We work very hard to make things fair across the colleges. The tutors work together to take the best candidates no-matter which college you apply to. Really, you should be thinking about which college would suit you best -- not which is the easiest to get into! If you can't decide it's fine to make an open application.

    *Information on interviews, including sample questions: http://www.cs.ox.ac.uk/ugadmissions/...nterviews.html
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    Just had a nightmare on the 2010 paper.. Disaster :facepalm:
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    (Original post by CD315)
    Just had a nightmare on the 2010 paper.. Disaster :facepalm:
    That was the paper I took

    What went wrong?
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    (Original post by Noble.)
    That was the paper I took

    What went wrong?
    6 out of 10 on the multiple choice, followed by screwing up questions 2 and 5 :lol: Reaallyy hope Imperial aren't looking for high marks in this.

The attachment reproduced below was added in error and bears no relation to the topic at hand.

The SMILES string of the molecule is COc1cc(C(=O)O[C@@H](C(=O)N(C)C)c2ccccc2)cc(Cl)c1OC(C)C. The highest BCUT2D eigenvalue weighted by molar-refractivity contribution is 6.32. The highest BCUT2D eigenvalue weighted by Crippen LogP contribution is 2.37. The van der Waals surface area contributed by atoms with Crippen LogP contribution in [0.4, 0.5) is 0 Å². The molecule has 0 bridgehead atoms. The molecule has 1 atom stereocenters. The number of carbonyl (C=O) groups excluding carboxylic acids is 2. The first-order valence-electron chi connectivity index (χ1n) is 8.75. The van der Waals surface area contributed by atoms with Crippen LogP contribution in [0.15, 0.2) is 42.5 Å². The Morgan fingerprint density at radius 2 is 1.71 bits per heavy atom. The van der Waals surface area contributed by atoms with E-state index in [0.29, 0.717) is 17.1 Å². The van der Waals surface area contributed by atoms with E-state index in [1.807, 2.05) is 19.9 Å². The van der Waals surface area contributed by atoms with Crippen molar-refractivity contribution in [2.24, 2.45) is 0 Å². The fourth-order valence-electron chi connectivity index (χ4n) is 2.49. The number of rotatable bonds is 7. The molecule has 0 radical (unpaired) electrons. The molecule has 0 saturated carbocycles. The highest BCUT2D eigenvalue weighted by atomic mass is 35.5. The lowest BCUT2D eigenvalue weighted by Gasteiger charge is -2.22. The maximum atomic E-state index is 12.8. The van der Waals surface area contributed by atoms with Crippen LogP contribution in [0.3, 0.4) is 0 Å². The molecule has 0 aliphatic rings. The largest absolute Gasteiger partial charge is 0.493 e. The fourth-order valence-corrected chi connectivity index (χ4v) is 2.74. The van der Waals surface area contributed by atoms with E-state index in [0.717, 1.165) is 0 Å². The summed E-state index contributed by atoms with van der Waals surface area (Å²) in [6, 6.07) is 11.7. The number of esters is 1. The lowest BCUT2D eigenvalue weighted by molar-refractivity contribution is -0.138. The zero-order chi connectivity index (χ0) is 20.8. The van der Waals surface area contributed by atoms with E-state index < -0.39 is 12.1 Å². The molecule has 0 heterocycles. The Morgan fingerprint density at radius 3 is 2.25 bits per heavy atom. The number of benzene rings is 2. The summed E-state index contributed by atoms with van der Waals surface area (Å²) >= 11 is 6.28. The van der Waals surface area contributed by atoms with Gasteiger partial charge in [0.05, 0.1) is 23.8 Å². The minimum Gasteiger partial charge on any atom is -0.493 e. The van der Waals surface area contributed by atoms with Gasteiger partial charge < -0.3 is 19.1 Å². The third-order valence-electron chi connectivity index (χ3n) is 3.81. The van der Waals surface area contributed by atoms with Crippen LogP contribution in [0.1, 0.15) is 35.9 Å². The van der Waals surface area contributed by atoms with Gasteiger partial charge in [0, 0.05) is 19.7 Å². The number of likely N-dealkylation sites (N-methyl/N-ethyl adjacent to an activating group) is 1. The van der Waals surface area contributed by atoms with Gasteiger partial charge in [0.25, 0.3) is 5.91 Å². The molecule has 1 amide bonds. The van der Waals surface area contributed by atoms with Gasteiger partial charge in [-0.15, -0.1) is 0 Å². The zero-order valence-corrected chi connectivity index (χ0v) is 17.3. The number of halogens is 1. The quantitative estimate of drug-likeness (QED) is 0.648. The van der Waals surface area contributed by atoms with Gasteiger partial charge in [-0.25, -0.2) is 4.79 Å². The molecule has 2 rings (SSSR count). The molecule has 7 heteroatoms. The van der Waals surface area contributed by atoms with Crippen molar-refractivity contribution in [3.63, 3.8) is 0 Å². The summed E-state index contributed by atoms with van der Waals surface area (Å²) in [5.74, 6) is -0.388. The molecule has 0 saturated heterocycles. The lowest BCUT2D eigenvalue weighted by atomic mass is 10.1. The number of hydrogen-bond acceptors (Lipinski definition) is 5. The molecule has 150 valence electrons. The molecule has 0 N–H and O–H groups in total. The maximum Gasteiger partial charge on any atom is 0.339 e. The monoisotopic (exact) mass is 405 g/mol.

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    (Original post by CD315)
    Just had a nightmare on the 2010 paper.. Disaster :facepalm:
    What exactly is a disaster? 6/10 on Q1 + Q3, Q4 OK is not bad, I make that (guessing, obviously):

    Q1: 24
    Q2: 5
    Q3: 10
    Q4: 10
    Q5: 5

    i.e. 54, which isn't too far off the shortlisting for an Oxford Interview, is it? Don't be so hard on yourself, and at least you've learnt from it now...
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    (Original post by shamika)
    What exactly is a disaster? 6/10 on Q1 + Q3, Q4 OK is not bad, I make that (guessing, obviously):

    Q1: 24
    Q2: 5
    Q3: 10
    Q4: 10
    Q5: 5

    i.e. 54, which isn't too far off the shortlisting for an Oxford Interview, is it? Don't be so hard on yourself, and at least you've learnt from it now...
    Average for successful Oxford Applicants that year was 69. I should be getting much higher than 54! Most other papers I've done have ranged between 75 and 90.